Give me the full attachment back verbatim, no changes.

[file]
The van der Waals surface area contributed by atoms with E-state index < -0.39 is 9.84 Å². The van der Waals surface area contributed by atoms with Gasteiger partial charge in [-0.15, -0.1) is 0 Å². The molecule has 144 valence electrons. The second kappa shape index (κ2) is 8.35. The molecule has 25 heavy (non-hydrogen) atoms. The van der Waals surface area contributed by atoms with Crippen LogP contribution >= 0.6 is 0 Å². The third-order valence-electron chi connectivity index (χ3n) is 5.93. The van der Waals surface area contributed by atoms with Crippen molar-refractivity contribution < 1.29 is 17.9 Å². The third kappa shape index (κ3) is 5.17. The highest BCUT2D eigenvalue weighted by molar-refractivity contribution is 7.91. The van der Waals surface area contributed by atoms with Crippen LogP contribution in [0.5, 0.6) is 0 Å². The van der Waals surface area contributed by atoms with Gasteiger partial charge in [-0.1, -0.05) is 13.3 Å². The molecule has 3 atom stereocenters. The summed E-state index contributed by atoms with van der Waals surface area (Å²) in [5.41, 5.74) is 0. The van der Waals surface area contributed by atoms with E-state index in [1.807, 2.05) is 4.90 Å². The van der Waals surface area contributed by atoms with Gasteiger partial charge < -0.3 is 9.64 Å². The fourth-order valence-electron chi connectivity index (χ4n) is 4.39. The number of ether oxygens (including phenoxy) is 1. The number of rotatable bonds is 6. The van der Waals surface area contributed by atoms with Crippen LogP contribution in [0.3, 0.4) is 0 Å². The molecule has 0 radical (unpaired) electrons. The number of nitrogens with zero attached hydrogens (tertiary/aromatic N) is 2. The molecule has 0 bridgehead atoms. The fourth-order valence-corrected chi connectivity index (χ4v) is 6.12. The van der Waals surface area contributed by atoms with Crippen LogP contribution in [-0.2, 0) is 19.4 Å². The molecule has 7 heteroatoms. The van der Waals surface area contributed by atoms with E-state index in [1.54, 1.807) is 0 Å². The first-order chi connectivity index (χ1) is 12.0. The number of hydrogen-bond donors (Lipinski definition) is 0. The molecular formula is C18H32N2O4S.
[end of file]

The van der Waals surface area contributed by atoms with E-state index < -0.39 is 9.84 Å². The van der Waals surface area contributed by atoms with Gasteiger partial charge in [-0.15, -0.1) is 0 Å². The molecule has 144 valence electrons. The second kappa shape index (κ2) is 8.35. The molecule has 25 heavy (non-hydrogen) atoms. The van der Waals surface area contributed by atoms with Crippen LogP contribution >= 0.6 is 0 Å². The third-order valence-electron chi connectivity index (χ3n) is 5.93. The van der Waals surface area contributed by atoms with Crippen molar-refractivity contribution < 1.29 is 17.9 Å². The third kappa shape index (κ3) is 5.17. The highest BCUT2D eigenvalue weighted by molar-refractivity contribution is 7.91. The van der Waals surface area contributed by atoms with Crippen LogP contribution in [0.5, 0.6) is 0 Å². The van der Waals surface area contributed by atoms with Gasteiger partial charge in [-0.1, -0.05) is 13.3 Å². The molecule has 3 atom stereocenters. The summed E-state index contributed by atoms with van der Waals surface area (Å²) in [5.41, 5.74) is 0. The van der Waals surface area contributed by atoms with E-state index in [1.807, 2.05) is 4.90 Å². The van der Waals surface area contributed by atoms with Gasteiger partial charge < -0.3 is 9.64 Å². The fourth-order valence-electron chi connectivity index (χ4n) is 4.39. The number of ether oxygens (including phenoxy) is 1. The number of rotatable bonds is 6. The van der Waals surface area contributed by atoms with Crippen LogP contribution in [0.3, 0.4) is 0 Å². The molecule has 0 radical (unpaired) electrons. The number of nitrogens with zero attached hydrogens (tertiary/aromatic N) is 2. The molecule has 0 bridgehead atoms. The fourth-order valence-corrected chi connectivity index (χ4v) is 6.12. The van der Waals surface area contributed by atoms with Crippen LogP contribution in [-0.2, 0) is 19.4 Å². The molecule has 7 heteroatoms. The van der Waals surface area contributed by atoms with E-state index in [1.54, 1.807) is 0 Å². The first-order chi connectivity index (χ1) is 12.0. The number of hydrogen-bond donors (Lipinski definition) is 0. The molecular formula is C18H32N2O4S.